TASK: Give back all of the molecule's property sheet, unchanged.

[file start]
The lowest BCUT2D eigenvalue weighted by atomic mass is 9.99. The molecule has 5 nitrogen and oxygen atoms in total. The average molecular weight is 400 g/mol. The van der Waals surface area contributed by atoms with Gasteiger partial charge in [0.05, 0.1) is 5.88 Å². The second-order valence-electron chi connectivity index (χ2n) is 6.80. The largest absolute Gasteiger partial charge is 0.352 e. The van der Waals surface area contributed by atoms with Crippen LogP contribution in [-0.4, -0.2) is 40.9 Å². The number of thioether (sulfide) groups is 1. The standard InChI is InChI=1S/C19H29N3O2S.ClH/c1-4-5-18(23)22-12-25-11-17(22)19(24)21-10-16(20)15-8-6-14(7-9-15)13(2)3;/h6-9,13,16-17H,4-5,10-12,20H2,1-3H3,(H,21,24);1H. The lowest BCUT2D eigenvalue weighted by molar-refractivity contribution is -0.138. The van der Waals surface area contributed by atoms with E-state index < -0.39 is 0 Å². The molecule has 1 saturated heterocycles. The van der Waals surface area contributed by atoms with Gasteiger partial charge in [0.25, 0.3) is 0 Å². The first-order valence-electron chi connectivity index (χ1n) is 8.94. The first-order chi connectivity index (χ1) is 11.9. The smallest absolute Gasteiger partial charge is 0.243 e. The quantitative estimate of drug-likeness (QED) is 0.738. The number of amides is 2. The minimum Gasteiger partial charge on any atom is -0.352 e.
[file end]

The lowest BCUT2D eigenvalue weighted by atomic mass is 9.99. The molecule has 5 nitrogen and oxygen atoms in total. The average molecular weight is 400 g/mol. The van der Waals surface area contributed by atoms with Gasteiger partial charge in [0.05, 0.1) is 5.88 Å². The second-order valence-electron chi connectivity index (χ2n) is 6.80. The largest absolute Gasteiger partial charge is 0.352 e. The van der Waals surface area contributed by atoms with Crippen LogP contribution in [-0.4, -0.2) is 40.9 Å². The number of thioether (sulfide) groups is 1. The standard InChI is InChI=1S/C19H29N3O2S.ClH/c1-4-5-18(23)22-12-25-11-17(22)19(24)21-10-16(20)15-8-6-14(7-9-15)13(2)3;/h6-9,13,16-17H,4-5,10-12,20H2,1-3H3,(H,21,24);1H. The lowest BCUT2D eigenvalue weighted by molar-refractivity contribution is -0.138. The van der Waals surface area contributed by atoms with E-state index < -0.39 is 0 Å². The molecule has 1 saturated heterocycles. The van der Waals surface area contributed by atoms with Gasteiger partial charge in [0.25, 0.3) is 0 Å². The first-order valence-electron chi connectivity index (χ1n) is 8.94. The first-order chi connectivity index (χ1) is 11.9. The smallest absolute Gasteiger partial charge is 0.243 e. The quantitative estimate of drug-likeness (QED) is 0.738. The number of amides is 2. The minimum Gasteiger partial charge on any atom is -0.352 e.